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24 Bit / 96 kHz Audio Analogue to Digital Converter AD2496

The 2nd Generation

Currently I ran out of a couple of important and difficult to get parts.

The bad news is:

No complete AD2496 kits are available, neither now, nor in future, but:

The good news is:

I am preparing the successor of the AD2496. Its name is AD24QS ("Quad Speed"), because it will be capable of 10 different sample rates up to 192 kHz.

Also, its sibling, the 24 bits, 192 kHz DAC DA24QS is coming up.

Have a look at the preview I prepared:

Read also: A Dual Channel Preamplifier Perfectly Fitting to the AD2496.


Return to "24 Bit / 96 kHz Audio ADC and DAC"

This is the 2nd generation of the AD2496 design. I'm happy meanwhile to be able to provide not only boards but also many parts to enable DIYs to reproduce the ADC.

To have a look at the previous prototype click here. There you'll find additional information not included on this page as well as a detailed description of the circuit diagram.

This is how the new version looks like now:

Click for a high resolution picture


The latest circuit diagram of the AD2496 is shown here. All modifacations I intended and described in the article about the prototype have been implemented. Additionally I introduced two current compensated chokes for higher EMV immunity. Not that I experienced them to be necessary, but I know about the extreme requirements of the relevant regulations. And this design is meant to be professional.

May '06: I also found out that the TOTX141 has to be replaced by a TOTX179P because the TOTX141 is a 3.3 V type (which does actually not prevent it from working in all my units). Except its operating voltage of 5 V the TOTX179P is fully compatible. Also, the discontinued CS8405A is replaced by the fully compatible CS8406.

I rearranged the DIP-switches so that the 4 relevant ones are on the leftmost side. The others are for experimental use and not meant to be populated in an actual device.

Click for a high resolution picture

Missing DIP-Switch for Emphasis:

I was pointed out to a mistake I made (thank you, Ralph): Under normal circumstances the emphasis DIL-switch (SW1G, 7th switch, pins 7 and 10), should be be switched to "On". Actually, it is a "No-Empasis" switch and usually no emphasis is used. When only the 4 relevant switches are populated, the "No-Emphase" setting is "Off". The consequence is: When

the "Emphasis" bit is set and equipment that respects this bit will de-emphase the audio signal (the sound becomes dull). Note: Equipment that that supports emphase does not seem to be very common, e.g., I don't have any. But Ralph has:-)


I am sorry for that mistake.

2ChPre - Dual Channel Audio Preamplifier for ADC AD2496

 Read also the article about the high quality preamplifier I designed to fit to the AD2496.

The DIY Section

Boards - Click to enlargeInside View from Bottom SideBoards available

Currently I do have boards and more components (particularly those ones which are not easy to get) available for DIYs. See my Partslist and Parts Availability for AD2496 page.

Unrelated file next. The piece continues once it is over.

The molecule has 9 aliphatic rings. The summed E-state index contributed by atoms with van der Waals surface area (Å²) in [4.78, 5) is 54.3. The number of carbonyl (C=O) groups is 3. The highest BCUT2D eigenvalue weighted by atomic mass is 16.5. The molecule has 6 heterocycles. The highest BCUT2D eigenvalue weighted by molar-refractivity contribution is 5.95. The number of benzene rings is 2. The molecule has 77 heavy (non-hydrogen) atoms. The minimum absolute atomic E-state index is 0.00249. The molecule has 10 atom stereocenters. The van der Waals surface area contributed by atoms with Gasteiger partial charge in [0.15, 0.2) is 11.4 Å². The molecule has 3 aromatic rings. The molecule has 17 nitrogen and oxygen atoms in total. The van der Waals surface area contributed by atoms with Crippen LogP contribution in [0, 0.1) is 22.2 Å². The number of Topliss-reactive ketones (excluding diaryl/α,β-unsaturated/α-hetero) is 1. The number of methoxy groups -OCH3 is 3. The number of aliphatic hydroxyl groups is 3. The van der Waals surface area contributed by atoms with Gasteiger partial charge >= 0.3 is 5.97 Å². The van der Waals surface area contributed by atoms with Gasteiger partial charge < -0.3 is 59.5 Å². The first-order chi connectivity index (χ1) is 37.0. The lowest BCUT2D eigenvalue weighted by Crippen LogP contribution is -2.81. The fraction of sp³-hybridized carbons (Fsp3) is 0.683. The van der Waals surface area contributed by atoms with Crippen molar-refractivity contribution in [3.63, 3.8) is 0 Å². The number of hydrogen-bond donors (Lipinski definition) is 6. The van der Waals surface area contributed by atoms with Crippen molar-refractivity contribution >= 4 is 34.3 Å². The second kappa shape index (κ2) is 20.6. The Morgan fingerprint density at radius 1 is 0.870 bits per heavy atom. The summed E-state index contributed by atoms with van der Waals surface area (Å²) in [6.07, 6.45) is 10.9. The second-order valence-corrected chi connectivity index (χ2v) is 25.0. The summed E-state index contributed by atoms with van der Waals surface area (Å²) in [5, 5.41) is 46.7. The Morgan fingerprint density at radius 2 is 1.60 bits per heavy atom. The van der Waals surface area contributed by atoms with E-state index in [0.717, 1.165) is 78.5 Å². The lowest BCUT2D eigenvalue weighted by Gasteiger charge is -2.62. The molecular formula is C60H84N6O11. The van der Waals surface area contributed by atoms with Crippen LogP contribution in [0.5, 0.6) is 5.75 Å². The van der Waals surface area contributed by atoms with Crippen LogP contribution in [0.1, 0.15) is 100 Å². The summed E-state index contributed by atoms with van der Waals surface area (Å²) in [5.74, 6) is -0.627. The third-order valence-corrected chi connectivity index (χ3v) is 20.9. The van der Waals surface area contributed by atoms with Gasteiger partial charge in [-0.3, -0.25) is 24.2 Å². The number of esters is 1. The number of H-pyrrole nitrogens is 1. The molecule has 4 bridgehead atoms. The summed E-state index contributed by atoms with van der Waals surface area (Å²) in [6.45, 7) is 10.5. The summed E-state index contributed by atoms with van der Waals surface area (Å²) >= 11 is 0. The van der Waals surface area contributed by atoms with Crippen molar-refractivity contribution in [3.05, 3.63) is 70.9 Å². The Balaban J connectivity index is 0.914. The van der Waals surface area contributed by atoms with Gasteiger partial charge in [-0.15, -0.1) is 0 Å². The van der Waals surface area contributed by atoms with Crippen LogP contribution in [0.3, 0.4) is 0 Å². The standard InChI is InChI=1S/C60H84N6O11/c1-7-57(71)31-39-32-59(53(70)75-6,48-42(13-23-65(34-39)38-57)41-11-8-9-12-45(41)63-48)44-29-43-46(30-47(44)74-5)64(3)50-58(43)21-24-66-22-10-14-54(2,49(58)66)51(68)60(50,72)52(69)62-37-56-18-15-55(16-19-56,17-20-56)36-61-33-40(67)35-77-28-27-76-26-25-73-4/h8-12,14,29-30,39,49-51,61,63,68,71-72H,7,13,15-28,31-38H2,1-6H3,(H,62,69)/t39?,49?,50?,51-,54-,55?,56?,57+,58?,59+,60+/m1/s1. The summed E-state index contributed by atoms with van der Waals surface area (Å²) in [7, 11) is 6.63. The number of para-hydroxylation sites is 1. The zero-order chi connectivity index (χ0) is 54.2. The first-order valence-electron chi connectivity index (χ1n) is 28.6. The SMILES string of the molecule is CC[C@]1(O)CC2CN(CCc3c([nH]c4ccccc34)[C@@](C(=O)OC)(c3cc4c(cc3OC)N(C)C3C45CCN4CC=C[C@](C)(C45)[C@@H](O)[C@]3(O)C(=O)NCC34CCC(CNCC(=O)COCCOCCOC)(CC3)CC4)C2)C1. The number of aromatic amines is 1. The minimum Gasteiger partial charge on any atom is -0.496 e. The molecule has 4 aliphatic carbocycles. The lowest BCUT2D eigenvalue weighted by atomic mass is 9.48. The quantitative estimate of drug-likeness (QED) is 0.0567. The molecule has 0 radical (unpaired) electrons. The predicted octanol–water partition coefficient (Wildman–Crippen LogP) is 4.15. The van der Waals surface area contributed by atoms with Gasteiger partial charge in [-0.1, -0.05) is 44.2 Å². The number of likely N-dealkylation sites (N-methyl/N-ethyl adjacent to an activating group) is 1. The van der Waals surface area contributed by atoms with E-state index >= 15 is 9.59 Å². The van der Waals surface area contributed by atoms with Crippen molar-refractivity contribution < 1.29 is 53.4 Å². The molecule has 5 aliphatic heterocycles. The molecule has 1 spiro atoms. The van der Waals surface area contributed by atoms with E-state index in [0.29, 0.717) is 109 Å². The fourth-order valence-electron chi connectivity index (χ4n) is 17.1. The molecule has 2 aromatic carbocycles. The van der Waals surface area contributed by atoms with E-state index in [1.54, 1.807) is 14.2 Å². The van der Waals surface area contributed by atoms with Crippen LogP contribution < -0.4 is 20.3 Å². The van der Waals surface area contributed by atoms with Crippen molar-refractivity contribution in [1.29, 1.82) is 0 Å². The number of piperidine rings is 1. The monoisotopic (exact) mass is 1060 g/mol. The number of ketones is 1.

Please also excuse that I'm a little bit anxious about giving away the Gerber data. I'm a professional electronics designer and meanwhile I believe my design to be really professional in all respects. I have no experience how likely it is that somebody will try to make money with the work I did - on the other hand I want to share my work with other DIYs. Of course I know that anybody who really wants to copy the board won't be stopped by having a board only instead of the original Gerber data, but what else could I do?

Assembly Drawing

Find here two assembly drawings:

Indicating the components name   Indicating the components type or value

Case and Front Panels

Inside View from Top SideFor my units I used an SG206 case from the (German) company Fischer Elektronik. Front panel, case and board are directly fixed to each other using the element 5.60.422 from the (German) company Ettinger, available at Bürklin. You need not necessarily use the case I used. The board can easily be built into other cases. For this case I provided a detailed dimensional drawing, either as a GIF file or as a PDF file. You will see there how the board is fixed within the SG206 and how it can alternatively be fixed directly to other front panels. Of course you may also use four stand-offs, pillars or distance tubes to fix the board on the bottom of your case. The drilling positions can be found in the dimensional drawing, too.

The front panel is manufactured by Schaeffer AG (in Europe) and is available in the US from Front Panel Express, LLC, too. You need the design file for the front panel, then you just have to send it to the manufacturer and you'll get a perfectly milled and engraved front panel, as the photos show. You may also modify the design file with the front panel design software "Front Panel Designer" German or English (it's free and very convenient) so that it fits to other cases of your choice. As the back panel only contains two simple 10 mm holes and maybe the markings "L" and "R" I forwent to prepare a design file for that, but it is simple to modify the front panel design file to obtain the corresponding file for the back panel.

Last update: June, 3rd, 2007 Questions? Suggestions? Email Me! Uwe Beis